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Getting a divorce in Illinois

To get the divorce process started, an individual must first file a petition and pay the fee. In Illinois, a divorce cannot be granted until at least one member of the marriage has lived in the state for at least 90 days. In order to successfully divorce, the two spouses must come to an agreement with regard to the custody of their children, the division of any property they may own and all financial matters. If they cannot come to an agreement, a judge will make a decision on these matters for them.

A spouse must prove a grounds for divorce before it is granted. Many times, spouses cite irreconcilable differences as grounds. However, one can file on other grounds as well, such as drug abuse, physical violence or adultery. In Illinois, a no-fault divorce only pertains to the division of property and finances and does not imply one or the other party's responsibility for the divorce.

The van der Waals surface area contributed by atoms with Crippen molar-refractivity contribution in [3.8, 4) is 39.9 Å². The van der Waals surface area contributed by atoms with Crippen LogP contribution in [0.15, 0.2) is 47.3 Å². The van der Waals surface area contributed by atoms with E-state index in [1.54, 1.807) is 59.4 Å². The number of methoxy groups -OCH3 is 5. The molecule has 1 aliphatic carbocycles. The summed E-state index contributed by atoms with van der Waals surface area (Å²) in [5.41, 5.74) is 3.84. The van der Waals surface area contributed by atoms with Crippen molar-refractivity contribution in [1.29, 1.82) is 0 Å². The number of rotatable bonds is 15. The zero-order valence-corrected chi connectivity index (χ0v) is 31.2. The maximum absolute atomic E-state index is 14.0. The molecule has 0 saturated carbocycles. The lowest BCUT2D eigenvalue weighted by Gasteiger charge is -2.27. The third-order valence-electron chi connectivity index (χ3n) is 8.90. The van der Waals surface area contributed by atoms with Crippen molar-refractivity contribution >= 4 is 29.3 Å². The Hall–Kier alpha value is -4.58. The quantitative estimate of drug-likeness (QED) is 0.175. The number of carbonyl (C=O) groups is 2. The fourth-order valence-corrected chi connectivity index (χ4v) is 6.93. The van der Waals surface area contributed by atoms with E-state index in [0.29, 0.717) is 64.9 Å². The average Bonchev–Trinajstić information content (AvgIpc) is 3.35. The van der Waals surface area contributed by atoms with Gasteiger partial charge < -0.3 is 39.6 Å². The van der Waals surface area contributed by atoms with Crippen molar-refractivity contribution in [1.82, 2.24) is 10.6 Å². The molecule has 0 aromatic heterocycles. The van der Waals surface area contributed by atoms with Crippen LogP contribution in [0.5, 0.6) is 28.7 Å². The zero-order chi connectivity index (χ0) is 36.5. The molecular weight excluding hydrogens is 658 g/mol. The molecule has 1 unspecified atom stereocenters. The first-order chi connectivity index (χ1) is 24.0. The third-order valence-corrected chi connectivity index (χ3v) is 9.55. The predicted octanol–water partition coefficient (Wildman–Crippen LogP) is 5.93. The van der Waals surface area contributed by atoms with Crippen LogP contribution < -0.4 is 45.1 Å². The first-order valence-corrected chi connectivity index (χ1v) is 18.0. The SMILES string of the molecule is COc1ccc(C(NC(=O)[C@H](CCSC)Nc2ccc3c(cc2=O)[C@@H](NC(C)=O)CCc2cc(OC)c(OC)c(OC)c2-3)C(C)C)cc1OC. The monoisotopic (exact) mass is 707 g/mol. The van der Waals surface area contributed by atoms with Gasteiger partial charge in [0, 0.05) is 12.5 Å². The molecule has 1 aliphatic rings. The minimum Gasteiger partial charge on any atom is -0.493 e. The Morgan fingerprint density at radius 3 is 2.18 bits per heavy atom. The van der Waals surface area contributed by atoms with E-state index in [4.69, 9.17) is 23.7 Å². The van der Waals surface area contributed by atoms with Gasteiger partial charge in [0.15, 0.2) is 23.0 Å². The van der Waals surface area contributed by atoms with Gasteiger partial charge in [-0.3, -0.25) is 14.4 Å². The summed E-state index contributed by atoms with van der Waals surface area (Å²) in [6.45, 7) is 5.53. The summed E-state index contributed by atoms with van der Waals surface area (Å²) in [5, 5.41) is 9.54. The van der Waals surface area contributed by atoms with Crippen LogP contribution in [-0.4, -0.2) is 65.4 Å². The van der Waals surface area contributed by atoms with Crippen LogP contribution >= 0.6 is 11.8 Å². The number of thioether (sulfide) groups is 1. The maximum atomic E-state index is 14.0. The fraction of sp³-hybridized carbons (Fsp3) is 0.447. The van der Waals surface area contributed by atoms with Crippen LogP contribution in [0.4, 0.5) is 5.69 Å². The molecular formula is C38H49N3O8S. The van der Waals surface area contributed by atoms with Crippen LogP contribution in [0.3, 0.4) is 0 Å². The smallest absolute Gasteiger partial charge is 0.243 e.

In a marriage, property includes everything from furniture to stocks and investments. This can also include debt. Illinois law requires that all property be divided "equitably," meaning that the court takes into account how much each spouse contributed to the marriage property, each spouse's current financial situation and each spouse's prospects of acquiring more assets in the future.

Ending a marriage is a big step in one's life. Though it is not necessary to hire an attorney, self representation is not generally advisable if the divorcing couple must come to an agreement on children, property or debt. An attorney can help with the divorce process whether or not a trial is necessary. If a divorcing spouse does not anticipate a trial, he or she may still benefit from legal advice and assistance in coming to a favorable agreement with the other spouse.

Source: Illinois State Bar Association , "Your Guide to Getting a Divorce in Illinois", October 11, 2014

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